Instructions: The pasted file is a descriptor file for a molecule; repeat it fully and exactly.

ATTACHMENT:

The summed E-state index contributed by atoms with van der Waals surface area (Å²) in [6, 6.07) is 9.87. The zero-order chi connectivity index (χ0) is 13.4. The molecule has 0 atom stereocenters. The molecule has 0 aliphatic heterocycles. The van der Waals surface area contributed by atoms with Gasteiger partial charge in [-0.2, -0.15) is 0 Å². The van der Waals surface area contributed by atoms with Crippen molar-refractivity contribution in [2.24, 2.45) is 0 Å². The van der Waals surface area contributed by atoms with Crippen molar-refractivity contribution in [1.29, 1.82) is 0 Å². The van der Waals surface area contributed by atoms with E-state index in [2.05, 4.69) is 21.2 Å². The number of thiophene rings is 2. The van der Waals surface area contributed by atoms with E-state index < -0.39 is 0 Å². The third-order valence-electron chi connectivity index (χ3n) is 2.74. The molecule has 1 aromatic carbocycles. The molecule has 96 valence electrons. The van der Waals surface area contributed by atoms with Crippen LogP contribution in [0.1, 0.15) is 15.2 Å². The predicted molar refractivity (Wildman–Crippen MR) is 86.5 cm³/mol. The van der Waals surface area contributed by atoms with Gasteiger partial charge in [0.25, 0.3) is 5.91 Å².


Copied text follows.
The summed E-state index contributed by atoms with van der Waals surface area (Å²) in [6, 6.07) is 9.87. The zero-order chi connectivity index (χ0) is 13.4. The molecule has 0 atom stereocenters. The molecule has 0 aliphatic heterocycles. The van der Waals surface area contributed by atoms with Gasteiger partial charge in [-0.2, -0.15) is 0 Å². The van der Waals surface area contributed by atoms with Crippen molar-refractivity contribution in [2.24, 2.45) is 0 Å². The van der Waals surface area contributed by atoms with Crippen molar-refractivity contribution in [1.29, 1.82) is 0 Å². The van der Waals surface area contributed by atoms with E-state index in [2.05, 4.69) is 21.2 Å². The number of thiophene rings is 2. The van der Waals surface area contributed by atoms with E-state index < -0.39 is 0 Å². The third-order valence-electron chi connectivity index (χ3n) is 2.74. The molecule has 1 aromatic carbocycles. The molecule has 96 valence electrons. The van der Waals surface area contributed by atoms with Crippen LogP contribution in [0.1, 0.15) is 15.2 Å². The predicted molar refractivity (Wildman–Crippen MR) is 86.5 cm³/mol. The van der Waals surface area contributed by atoms with Gasteiger partial charge in [0.25, 0.3) is 5.91 Å².